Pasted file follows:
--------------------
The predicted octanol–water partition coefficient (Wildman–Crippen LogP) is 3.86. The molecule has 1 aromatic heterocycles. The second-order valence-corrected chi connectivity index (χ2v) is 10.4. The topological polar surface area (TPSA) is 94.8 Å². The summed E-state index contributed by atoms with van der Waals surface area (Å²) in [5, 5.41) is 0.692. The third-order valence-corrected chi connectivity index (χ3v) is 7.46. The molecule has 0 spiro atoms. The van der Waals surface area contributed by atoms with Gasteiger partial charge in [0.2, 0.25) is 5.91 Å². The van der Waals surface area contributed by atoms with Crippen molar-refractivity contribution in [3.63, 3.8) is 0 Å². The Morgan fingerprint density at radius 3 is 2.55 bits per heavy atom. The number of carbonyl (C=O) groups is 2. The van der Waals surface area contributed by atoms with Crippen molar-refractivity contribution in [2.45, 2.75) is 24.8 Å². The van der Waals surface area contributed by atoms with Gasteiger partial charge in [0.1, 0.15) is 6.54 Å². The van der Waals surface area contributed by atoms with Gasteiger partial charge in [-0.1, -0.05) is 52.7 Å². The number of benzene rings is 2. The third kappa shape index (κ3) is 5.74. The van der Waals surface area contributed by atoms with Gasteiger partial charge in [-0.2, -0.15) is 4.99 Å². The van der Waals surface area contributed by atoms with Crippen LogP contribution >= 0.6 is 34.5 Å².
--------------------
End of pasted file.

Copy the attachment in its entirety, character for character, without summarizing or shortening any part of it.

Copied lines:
The predicted octanol–water partition coefficient (Wildman–Crippen LogP) is 3.86. The molecule has 1 aromatic heterocycles. The second-order valence-corrected chi connectivity index (χ2v) is 10.4. The topological polar surface area (TPSA) is 94.8 Å². The summed E-state index contributed by atoms with van der Waals surface area (Å²) in [5, 5.41) is 0.692. The third-order valence-corrected chi connectivity index (χ3v) is 7.46. The molecule has 0 spiro atoms. The van der Waals surface area contributed by atoms with Gasteiger partial charge in [0.2, 0.25) is 5.91 Å². The van der Waals surface area contributed by atoms with Crippen molar-refractivity contribution in [3.63, 3.8) is 0 Å². The Morgan fingerprint density at radius 3 is 2.55 bits per heavy atom. The number of carbonyl (C=O) groups is 2. The van der Waals surface area contributed by atoms with Crippen molar-refractivity contribution in [2.45, 2.75) is 24.8 Å². The van der Waals surface area contributed by atoms with Gasteiger partial charge in [0.1, 0.15) is 6.54 Å². The van der Waals surface area contributed by atoms with Gasteiger partial charge in [-0.1, -0.05) is 52.7 Å². The number of benzene rings is 2. The third kappa shape index (κ3) is 5.74. The van der Waals surface area contributed by atoms with Gasteiger partial charge in [-0.2, -0.15) is 4.99 Å². The van der Waals surface area contributed by atoms with Crippen LogP contribution >= 0.6 is 34.5 Å².